| 7.6°C Dublin

New mayhem as loyalist flag riots spread

LOYALIST rioting last night spread beyond Belfast, with police coming under serious attack as flag protests yet again brought many parts of the North to a standstill.

Five baton rounds and water cannon were deployed by police as they were attacked with petrol bombs, fireworks and other missiles in Carrickfergus and Newtownabbey in Co Antrim.

The PSNI said 33 petrol bombs were thrown at police lines and at least four officers were injured.

However after almost a week of nightly violence in east Belfast the area was peaceful last night. Rioting erupted in the Rathcoole area of Newtownabbey after a double-decker bus was set alight.

Eyewitnesses said children as young as eight were involved in the violence against police.

A short time later serious disorder broke out in the West Street area of Carrickfergus.

Officers came under attack by a large crowd following a protest in the area. Police were forced to fire five baton rounds to try and control the disorder.

A car was also set alight at a protest site in the Sandy Row area of Belfast, close to the Days Inn hotel.

Scores of roads were blocked across many parts of the North yesterday evening as loyalist protesters took to the streets in what they called Operation Standstill.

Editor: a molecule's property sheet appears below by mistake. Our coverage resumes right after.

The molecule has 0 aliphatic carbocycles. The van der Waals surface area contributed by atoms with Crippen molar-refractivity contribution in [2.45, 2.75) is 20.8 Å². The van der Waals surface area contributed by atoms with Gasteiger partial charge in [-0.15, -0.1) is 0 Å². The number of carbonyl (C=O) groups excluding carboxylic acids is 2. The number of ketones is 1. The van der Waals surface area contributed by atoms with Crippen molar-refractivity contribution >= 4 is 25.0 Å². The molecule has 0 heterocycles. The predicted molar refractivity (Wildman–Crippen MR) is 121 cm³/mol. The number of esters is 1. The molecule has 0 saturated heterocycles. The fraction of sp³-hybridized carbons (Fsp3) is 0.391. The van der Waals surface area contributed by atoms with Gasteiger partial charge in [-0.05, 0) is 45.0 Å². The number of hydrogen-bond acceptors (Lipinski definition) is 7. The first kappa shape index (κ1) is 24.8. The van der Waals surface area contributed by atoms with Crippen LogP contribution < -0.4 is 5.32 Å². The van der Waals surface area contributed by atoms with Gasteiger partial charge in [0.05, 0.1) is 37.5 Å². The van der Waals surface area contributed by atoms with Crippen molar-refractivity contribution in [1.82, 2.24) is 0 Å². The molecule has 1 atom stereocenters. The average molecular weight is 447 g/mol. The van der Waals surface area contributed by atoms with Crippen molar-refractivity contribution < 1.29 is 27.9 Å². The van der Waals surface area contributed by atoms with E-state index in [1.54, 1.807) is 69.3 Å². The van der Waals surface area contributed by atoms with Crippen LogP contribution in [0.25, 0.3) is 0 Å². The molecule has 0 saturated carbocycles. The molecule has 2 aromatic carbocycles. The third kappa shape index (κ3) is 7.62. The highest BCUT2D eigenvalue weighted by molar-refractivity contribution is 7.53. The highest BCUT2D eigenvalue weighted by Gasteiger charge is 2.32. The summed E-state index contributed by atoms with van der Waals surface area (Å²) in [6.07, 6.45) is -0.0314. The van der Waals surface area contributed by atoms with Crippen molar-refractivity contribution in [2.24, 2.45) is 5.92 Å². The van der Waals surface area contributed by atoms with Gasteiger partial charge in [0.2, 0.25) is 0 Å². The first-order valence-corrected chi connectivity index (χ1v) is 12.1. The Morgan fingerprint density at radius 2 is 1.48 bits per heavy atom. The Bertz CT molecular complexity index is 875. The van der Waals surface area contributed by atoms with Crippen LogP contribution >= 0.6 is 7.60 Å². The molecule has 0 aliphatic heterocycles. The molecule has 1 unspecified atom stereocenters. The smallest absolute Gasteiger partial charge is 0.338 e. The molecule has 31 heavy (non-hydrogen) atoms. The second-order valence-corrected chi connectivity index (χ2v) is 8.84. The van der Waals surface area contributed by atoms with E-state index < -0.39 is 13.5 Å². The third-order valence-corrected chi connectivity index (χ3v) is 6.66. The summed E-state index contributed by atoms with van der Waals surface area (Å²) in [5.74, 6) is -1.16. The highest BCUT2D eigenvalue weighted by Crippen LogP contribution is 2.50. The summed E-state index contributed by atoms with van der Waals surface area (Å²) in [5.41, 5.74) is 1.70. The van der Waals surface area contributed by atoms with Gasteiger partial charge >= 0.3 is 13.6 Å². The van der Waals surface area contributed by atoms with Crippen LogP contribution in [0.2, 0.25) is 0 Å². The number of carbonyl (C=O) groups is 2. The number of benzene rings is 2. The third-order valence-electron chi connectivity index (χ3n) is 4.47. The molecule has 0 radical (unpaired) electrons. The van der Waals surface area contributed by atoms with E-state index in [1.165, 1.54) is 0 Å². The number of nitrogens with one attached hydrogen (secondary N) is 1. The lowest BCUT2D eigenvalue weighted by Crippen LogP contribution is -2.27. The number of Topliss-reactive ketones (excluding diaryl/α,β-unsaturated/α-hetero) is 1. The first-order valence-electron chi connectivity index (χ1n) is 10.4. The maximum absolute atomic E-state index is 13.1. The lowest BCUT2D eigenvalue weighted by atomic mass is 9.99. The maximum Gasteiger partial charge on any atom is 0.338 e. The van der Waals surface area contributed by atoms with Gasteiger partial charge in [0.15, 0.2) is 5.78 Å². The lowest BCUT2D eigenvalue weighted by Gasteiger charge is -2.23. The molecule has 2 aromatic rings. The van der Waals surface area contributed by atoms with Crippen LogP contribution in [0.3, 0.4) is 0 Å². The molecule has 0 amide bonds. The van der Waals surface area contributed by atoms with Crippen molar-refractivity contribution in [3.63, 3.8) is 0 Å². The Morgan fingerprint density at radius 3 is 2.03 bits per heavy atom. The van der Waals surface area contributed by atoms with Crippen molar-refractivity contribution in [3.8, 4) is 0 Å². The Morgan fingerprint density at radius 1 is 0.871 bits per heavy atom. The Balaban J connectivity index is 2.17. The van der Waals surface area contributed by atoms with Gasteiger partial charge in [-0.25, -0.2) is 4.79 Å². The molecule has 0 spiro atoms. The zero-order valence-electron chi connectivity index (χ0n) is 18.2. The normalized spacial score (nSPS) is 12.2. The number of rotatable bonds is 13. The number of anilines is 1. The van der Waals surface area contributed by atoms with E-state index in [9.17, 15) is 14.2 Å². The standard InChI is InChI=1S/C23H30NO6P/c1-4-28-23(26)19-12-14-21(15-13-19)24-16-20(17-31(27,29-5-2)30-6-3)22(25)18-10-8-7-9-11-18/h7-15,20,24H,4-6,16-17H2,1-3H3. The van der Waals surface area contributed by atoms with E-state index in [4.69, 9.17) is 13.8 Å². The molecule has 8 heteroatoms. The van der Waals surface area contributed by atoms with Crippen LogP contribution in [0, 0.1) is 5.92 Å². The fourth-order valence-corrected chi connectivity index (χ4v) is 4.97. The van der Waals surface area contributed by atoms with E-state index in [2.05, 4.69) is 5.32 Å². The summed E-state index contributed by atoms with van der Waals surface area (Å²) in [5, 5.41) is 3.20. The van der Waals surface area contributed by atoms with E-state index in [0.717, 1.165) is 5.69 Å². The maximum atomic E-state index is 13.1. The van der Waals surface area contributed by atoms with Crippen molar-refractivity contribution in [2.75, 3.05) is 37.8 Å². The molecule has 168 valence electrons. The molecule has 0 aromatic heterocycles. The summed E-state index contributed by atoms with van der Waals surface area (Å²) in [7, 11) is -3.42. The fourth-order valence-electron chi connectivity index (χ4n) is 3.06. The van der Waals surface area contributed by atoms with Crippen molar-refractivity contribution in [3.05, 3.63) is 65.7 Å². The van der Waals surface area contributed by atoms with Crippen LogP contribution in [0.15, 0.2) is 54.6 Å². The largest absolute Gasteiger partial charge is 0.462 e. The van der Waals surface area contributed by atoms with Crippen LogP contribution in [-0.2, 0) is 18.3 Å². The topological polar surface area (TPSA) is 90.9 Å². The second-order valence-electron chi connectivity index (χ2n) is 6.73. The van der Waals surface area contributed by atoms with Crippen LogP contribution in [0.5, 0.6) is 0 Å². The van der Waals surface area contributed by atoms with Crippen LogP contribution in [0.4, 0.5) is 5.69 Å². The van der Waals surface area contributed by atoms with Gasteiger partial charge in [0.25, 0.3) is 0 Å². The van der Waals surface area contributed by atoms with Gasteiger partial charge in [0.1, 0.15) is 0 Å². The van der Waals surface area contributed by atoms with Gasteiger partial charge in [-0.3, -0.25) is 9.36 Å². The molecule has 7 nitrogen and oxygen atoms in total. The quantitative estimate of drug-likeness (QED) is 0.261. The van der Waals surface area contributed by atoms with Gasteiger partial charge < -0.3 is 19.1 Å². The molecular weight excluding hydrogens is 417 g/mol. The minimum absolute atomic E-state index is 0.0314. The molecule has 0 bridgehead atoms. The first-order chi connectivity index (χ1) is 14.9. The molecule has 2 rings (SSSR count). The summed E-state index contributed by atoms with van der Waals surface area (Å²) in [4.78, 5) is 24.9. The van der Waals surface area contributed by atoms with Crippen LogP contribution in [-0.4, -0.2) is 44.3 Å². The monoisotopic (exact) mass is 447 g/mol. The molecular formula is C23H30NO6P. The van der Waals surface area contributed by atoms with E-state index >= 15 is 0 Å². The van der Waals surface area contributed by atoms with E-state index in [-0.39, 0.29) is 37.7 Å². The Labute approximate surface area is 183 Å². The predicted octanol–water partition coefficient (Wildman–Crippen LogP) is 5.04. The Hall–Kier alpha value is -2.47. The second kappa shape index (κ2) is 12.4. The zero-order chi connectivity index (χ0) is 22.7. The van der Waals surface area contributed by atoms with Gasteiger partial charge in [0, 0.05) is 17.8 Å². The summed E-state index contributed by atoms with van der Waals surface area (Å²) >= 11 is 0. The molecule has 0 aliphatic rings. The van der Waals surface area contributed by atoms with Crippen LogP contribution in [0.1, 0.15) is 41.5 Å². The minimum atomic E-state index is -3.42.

It is thought that up to 100 protests were held in the North. Demonstrations were also held in Liverpool and Glasgow.

The Westlink in Belfast and Creighton's Road in Dunmurry were also closed due to security alerts. A pipe bomb was later discovered along the Westlink.


In one part of Belfast a doctor was twice prevented by protesters from making a home visit to a seriously ill cancer patient.

Even when he identified himself as a GP on his way to visit a patient, he was refused passage.

He was eventually able to make his way to the patient's home after the protest had ended.

During another protest a pensioner got into an angry confrontation with demonstrators as he tried to get home to his terminally ill wife.

When they refused to let him make his way home, he shouted at them: "What would you do if your wife was dying? Get yourselves off home."

He was forced to turn around and as he did, the protesters started jeering and taunting him.

Another motorist said that when he came across a blocked road in Carrickfergus, protesters kicked his car and ordered him to turn around.

There is increasing anger that the PSNI has been unable to keep roads open during the loyalist flag protests, which have been ongoing for over a month.

In the majority of cases the roads have been blocked by a handful of protesters.